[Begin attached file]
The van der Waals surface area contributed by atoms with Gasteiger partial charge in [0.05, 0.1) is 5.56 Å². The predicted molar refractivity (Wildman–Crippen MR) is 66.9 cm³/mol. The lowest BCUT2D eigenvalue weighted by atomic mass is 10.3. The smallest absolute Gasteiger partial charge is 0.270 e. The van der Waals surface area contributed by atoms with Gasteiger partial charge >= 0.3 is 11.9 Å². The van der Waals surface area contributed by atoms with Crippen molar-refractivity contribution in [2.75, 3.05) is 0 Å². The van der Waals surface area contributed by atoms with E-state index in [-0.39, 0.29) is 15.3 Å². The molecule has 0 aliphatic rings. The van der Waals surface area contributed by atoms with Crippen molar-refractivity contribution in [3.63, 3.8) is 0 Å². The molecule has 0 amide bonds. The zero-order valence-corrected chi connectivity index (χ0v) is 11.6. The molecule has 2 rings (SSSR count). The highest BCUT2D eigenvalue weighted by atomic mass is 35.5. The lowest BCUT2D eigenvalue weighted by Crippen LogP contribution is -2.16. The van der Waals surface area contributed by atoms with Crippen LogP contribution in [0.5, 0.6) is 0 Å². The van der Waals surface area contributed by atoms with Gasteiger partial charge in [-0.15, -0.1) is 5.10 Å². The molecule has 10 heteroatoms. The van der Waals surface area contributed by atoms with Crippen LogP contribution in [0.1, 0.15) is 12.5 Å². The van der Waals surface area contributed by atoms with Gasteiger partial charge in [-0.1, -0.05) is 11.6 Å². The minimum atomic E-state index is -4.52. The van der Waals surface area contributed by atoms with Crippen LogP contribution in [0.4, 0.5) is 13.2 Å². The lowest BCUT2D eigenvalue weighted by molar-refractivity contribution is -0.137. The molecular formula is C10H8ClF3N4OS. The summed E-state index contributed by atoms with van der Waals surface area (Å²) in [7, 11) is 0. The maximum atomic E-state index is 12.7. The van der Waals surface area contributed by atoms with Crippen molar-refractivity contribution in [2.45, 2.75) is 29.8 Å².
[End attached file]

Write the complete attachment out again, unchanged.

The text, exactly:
The van der Waals surface area contributed by atoms with Gasteiger partial charge in [0.05, 0.1) is 5.56 Å². The predicted molar refractivity (Wildman–Crippen MR) is 66.9 cm³/mol. The lowest BCUT2D eigenvalue weighted by atomic mass is 10.3. The smallest absolute Gasteiger partial charge is 0.270 e. The van der Waals surface area contributed by atoms with Gasteiger partial charge >= 0.3 is 11.9 Å². The van der Waals surface area contributed by atoms with Crippen molar-refractivity contribution in [2.75, 3.05) is 0 Å². The van der Waals surface area contributed by atoms with E-state index in [-0.39, 0.29) is 15.3 Å². The molecule has 0 aliphatic rings. The van der Waals surface area contributed by atoms with Crippen molar-refractivity contribution in [3.63, 3.8) is 0 Å². The molecule has 0 amide bonds. The zero-order valence-corrected chi connectivity index (χ0v) is 11.6. The molecule has 2 rings (SSSR count). The highest BCUT2D eigenvalue weighted by atomic mass is 35.5. The lowest BCUT2D eigenvalue weighted by Crippen LogP contribution is -2.16. The van der Waals surface area contributed by atoms with Crippen LogP contribution in [0.5, 0.6) is 0 Å². The van der Waals surface area contributed by atoms with Gasteiger partial charge in [-0.15, -0.1) is 5.10 Å². The molecule has 10 heteroatoms. The van der Waals surface area contributed by atoms with Crippen LogP contribution in [0.1, 0.15) is 12.5 Å². The van der Waals surface area contributed by atoms with Gasteiger partial charge in [-0.1, -0.05) is 11.6 Å². The minimum atomic E-state index is -4.52. The van der Waals surface area contributed by atoms with Crippen LogP contribution in [0.4, 0.5) is 13.2 Å². The lowest BCUT2D eigenvalue weighted by molar-refractivity contribution is -0.137. The molecular formula is C10H8ClF3N4OS. The summed E-state index contributed by atoms with van der Waals surface area (Å²) in [7, 11) is 0. The maximum atomic E-state index is 12.7. The van der Waals surface area contributed by atoms with Crippen molar-refractivity contribution in [2.45, 2.75) is 29.8 Å².